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Gene Mutations May Slow Progression of HIV

Gene Mutations May Slow Progression of HIV

FREDERICK, Md—Mutations in two genes that produce chemokine receptors—CCR5 and CCR2—account for about 30% of long-term survivors of HIV infection, that is, patients whose disease has not progressed to AIDS within 10 to 20 years of infection, said Stephen J. O’ Brien, PhD, of the NCI’s Laboratory of Genomic Diversity.

Previous work had identified a deletion mutation in CCR5, a cell surface co-receptor with CD4 for HIV infection, that mediates HIV infection and progression. Genotype analysis of more than 4,000 individuals enrolled in several AIDS cohorts showed that high-risk individuals who lack both normal copies of the CCR5 gene are significantly less likely to become infected with HIV despite repeated exposure.

Those with one missing copy of the CCR5 gene and one normal gene can become infected, but, on average, progression to AIDS is delayed for two to four years. However, these findings accounted for only a small proportion of observed long-term survivors.

Laboratory studies had suggested that CCR2 is used by some strains of HIV infection, and the NCI scientists subsequently found a substitution mutation of CCR2 (known as CCR2-64I). In the current study, the researchers looked for this CCR2 mutation in 3,003 HIV-infected individuals from five cohorts. The altered CCR2 gene was found to be common in all ethnic groups, whereas the CCR5 mutation is found only in Caucasians (Science 277:959-965, 1997).

There were no significant differ-ences in frequency of CCR2-64I between exposed unin-fected and HIV-infected individuals in any of the cohorts, Dr. O’Brien said.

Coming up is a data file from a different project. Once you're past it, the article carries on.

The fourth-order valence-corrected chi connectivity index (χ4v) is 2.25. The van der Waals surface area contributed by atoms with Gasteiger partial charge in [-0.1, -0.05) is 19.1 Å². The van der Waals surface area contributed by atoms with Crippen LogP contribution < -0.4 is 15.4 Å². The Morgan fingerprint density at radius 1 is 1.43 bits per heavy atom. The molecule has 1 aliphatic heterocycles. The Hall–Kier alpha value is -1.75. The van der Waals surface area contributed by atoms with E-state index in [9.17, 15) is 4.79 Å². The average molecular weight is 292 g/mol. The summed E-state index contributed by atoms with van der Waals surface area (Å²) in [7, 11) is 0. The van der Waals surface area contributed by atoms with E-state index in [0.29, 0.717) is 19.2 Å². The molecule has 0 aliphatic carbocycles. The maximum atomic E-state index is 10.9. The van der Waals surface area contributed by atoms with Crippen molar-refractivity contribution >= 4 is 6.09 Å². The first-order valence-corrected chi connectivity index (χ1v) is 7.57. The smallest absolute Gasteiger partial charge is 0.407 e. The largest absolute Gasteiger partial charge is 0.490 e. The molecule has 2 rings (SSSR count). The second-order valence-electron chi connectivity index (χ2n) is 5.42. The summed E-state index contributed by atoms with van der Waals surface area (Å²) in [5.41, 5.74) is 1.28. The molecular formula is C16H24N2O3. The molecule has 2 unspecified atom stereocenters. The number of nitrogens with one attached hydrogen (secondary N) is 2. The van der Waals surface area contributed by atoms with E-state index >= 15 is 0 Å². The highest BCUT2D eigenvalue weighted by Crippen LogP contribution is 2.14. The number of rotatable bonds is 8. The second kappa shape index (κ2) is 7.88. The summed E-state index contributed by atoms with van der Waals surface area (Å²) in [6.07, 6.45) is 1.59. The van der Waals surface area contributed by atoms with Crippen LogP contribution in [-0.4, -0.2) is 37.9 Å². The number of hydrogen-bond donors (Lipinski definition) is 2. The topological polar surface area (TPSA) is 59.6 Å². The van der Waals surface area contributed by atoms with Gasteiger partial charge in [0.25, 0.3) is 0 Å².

In a group of 58 uninfected individuals at extremely high risk because they had received HIV-contaminated clotting factor or had had frequent unprotected sex with high-risk partners, no differ-ences in CCR2 genotype frequencies were noted. Thus, unlike the CCR5 mutation, the CCR2 mutation does not appear to protect against HIV infection.

In a subgroup of 891 HIV-infected patients whose approximate time of seroconversion was known because they were enrolled before seroconversion, those with one or both copies of the CCR2 mutation had a consistent two- to three-year delay in median time to progression, compared with those who had two normal copies of the gene.

“The demonstration that having mutant alleles at these genes [CCR5 and CCR2] is protective against progressing to AIDS has important implications for therapy, because chemokine receptors are required cellular ports for HIV-1 cell entry and spread,” Dr. O’Brien concluded.

His co-workers in the study included Drs. Michael W. Smith and Mary Carrington of Science Applications International Corp. and the NCI, Frederick, Md, and Dr. Michael Dean of the NCI’s Laboratory of Genomic Diversity.

 
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